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Sennheiser GSX 1000 audio amplifier review

Methodology

To test the GSX 1000, I connected it up to a set of Harman Kardon GLA-55 2.0 speakers and a Sennheiser GSP 300 headset. I used it as my main soundcard for an extended testing period – one week – and also made comparisons between it and the Crystal Sound 2 onboard chip on the test system’s ASUS Z97-K motherboard.

I looked at the sound quality for games, movies and music, as well as its ability to deliver 7.1 virtual surround sound.

Sound quality, clarity

Whether listening to music or playing games or movies I found the audio quality to be consistently high throughout the frequency range and the sound borders on the warm side of neutral, making it a very pleasant experience. Not as detailed as some of the soundcards out there, but that is where personal preference comes into play.

In my case I found the audio of a noticeably higher quality when played through the GSX 1000 than from onboard motherboard audio.

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If the on board sound card is a cheap and cheerful one, you are likely to see an even bigger boost in clarity, especially if other parts of the chain – the audio source and speaker/headset – are of a comparable or better quality to this external sound card.

One big advantage that the Sennheiser GSX 1000 has over an on board sound card, is amplification. You are going to get a lot more volume out of the GSX 1000 than you would from a motherboard.

There are more powerful amplifiers out there, but the GSX 1000 seemed able to drive anything I threw at it. This is a gaming DSP first and an amplifier second.

Virtual surround sound

While sound quality is something that will always have some measure of objectivity to it – everyone has a type-preference when it comes to audio of any kind – it is hard to deny that the Sennheiser GSX 1000 is an excellent virtual surround sound solution.

Traditionally virtual surround sound is a bit of a mixed bag. It sounds ok, and slightly better than 2.0, but that is not the case with this Sennheiser hardware. It sounded not that distant from the real deal – true 7.1 surround sound – and is easily the best iteration of virtual surround sound on a headset I have yet heard.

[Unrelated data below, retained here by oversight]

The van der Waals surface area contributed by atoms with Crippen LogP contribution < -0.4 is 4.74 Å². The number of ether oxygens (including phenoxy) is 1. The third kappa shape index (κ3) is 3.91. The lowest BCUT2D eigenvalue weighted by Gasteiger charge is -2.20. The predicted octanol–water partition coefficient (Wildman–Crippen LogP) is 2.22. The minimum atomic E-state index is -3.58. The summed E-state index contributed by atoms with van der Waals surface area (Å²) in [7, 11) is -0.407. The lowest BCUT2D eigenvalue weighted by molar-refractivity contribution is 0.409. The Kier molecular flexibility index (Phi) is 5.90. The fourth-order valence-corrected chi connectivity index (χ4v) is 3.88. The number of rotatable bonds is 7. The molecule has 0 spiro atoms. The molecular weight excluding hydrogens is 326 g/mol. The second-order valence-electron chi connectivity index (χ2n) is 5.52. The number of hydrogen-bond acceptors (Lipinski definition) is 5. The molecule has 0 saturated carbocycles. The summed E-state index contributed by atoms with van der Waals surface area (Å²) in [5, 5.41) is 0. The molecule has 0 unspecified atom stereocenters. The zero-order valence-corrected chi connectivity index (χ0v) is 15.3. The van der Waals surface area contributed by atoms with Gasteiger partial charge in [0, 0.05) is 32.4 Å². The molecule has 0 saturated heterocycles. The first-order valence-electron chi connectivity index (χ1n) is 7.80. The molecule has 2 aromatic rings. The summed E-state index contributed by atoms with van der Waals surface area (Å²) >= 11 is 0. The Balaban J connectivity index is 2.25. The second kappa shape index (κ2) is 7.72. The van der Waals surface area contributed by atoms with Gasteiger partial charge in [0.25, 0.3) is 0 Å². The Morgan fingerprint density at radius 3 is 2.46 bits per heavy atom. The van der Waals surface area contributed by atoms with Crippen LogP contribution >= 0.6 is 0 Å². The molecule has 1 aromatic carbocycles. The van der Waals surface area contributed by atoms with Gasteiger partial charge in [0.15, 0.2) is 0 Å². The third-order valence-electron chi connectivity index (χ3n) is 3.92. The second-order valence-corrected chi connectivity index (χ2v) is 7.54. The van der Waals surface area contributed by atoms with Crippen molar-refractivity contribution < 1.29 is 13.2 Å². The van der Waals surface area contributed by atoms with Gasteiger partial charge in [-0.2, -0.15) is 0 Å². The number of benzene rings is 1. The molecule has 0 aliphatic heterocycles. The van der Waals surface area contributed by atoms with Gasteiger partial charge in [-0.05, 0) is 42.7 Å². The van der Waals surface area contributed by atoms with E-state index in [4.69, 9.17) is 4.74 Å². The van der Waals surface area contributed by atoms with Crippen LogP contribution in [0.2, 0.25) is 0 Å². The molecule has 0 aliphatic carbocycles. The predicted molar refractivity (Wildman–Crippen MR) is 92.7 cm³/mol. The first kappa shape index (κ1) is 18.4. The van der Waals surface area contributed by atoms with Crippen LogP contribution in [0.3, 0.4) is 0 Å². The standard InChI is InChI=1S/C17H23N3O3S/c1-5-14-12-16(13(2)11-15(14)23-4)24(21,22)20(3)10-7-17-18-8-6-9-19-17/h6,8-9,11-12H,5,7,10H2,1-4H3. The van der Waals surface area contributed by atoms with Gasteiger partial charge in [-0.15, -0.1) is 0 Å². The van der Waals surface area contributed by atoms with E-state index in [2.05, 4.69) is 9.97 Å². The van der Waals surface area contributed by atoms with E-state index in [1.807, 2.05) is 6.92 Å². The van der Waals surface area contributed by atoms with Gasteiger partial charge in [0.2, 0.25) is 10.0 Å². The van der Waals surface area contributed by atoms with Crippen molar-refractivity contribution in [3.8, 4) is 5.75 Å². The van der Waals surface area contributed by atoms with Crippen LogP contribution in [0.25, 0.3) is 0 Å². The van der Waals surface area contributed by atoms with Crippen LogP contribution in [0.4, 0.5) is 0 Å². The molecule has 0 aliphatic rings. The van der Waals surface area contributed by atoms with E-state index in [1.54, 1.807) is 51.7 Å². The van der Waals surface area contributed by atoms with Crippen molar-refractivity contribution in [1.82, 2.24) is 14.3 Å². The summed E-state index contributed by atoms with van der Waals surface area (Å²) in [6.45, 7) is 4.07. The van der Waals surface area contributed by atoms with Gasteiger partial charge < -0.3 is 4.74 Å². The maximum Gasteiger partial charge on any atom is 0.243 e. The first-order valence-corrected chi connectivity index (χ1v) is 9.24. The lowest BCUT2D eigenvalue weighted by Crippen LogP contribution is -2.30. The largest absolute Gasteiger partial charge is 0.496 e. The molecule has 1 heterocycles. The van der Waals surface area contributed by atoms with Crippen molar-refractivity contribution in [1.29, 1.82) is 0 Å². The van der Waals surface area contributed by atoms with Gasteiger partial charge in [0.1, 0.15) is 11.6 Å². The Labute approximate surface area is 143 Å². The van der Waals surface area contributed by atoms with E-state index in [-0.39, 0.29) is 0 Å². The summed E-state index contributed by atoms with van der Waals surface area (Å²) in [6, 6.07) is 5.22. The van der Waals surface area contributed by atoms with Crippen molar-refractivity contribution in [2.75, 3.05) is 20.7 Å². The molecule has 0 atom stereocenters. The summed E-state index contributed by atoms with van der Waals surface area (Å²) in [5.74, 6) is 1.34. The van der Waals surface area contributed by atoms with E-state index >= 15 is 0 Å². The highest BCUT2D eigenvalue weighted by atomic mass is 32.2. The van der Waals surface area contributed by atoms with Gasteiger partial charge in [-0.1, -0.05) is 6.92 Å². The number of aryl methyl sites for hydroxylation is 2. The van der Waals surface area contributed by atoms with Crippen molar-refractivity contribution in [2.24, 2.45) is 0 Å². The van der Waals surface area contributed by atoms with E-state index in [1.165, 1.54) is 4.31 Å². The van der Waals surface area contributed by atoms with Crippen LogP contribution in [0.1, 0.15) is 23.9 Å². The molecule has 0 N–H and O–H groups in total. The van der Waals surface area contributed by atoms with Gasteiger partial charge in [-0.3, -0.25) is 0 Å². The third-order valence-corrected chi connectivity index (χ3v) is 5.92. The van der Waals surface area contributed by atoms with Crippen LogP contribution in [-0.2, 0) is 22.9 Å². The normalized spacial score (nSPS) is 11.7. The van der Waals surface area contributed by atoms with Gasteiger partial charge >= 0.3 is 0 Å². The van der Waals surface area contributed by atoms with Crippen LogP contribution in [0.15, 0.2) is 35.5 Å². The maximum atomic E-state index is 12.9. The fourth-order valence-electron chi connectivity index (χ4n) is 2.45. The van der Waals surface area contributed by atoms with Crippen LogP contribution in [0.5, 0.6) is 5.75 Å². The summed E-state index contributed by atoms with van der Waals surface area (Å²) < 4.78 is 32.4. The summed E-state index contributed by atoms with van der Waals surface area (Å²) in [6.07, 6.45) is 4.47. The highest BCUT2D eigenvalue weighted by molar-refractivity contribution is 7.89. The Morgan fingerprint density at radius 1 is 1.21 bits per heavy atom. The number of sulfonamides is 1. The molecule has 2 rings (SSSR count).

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There were moments when using the headset for testing and I had the volume low that I thought the my speakers were playing instead of the headset as it sounded much more atmospheric than I was used to.

That effect was amplified in games. It not only gives you a sense of something happening behind you as well as in front or side to side, but that the world of sound is all around you, rather than simply where you are facing. It makes the game world feel alive in a way that is not possible with standard 2.0 sound.

While I would still advocate for a true 5.1 surround sound system for the best sense of things, the Sennheiser GSX does an amazing job at emulating that effect. Better yet, it does it without sacrificing quality of the drivers in the headphones. So often ‘real’ surround sound headsets that use multiple drivers in each earphone, sacrifice on their quality to keep the cost down.

While at £200 the GSX 1000 is not cheap, you can pair it up with a decent 2.0 headset and get the best of both worlds.

Features

Looking at the main lit up face of the GSX 1000, there are a number of touch-screen options you can make use of. Moving clockwise, the top left indicator switches between headphone and speaker outputs; the next option adjusts EQ settings for games, music and movies (or neutral); the next lets you amplify the front or rear of the surround sound mix; the one after that controls whether you have virtual surround sound on or not; then there is the sidetone amplification, should you wish to hear yourself while speaking, and finally we have the manual reverb control.

Each of these is easily adjustable thanks to the touch screen panel and although not the easiest to understand from their LED indicators, Sennheiser’s downloadable guide explains everything neatly and succinctly for you.

The ability to switch between speaker and headphone outputs at the touch of a screen was simple and for those who find themselves switching between the two regularly, a much easier way than going into your windows options to choose the output. Better yet, because it is a hardware solution, it does not matter if you booted up a game with the wrong one selected, you do not need to load it up again to use the correct output.

EQ wise, I thought that the music and movie settings added a new punch to the lower and mid-frequencies, which for those that want it is a nice addition. Audiophiles may miss the ability to fine tune their own equaliser settings though.

I did not think the gaming EQ setting was very useful however. It seems to remove almost all bass from the soundscape entirely, which unless you are playing very specific games seems a little redundant. It has a very significant negative effect on atmosphere so is not a setting I would recommend.

If you do not care for EQ settings though, you can ditch them altogether and enable Sennheiser’s 2.0 HD mode. While this does make it impossible to switch to 7.1 virtual surround too, it adds a little more clarity to the sound.

Amplifying various parts of the mix and the reverb when using virtual surround sound was useful however, depending on your personal preferences and I liked being able to control how much of my own voice I could hear.

It is nice that Sennheiser lets you manually control the reverb function too, as not everyone is a fan of it.

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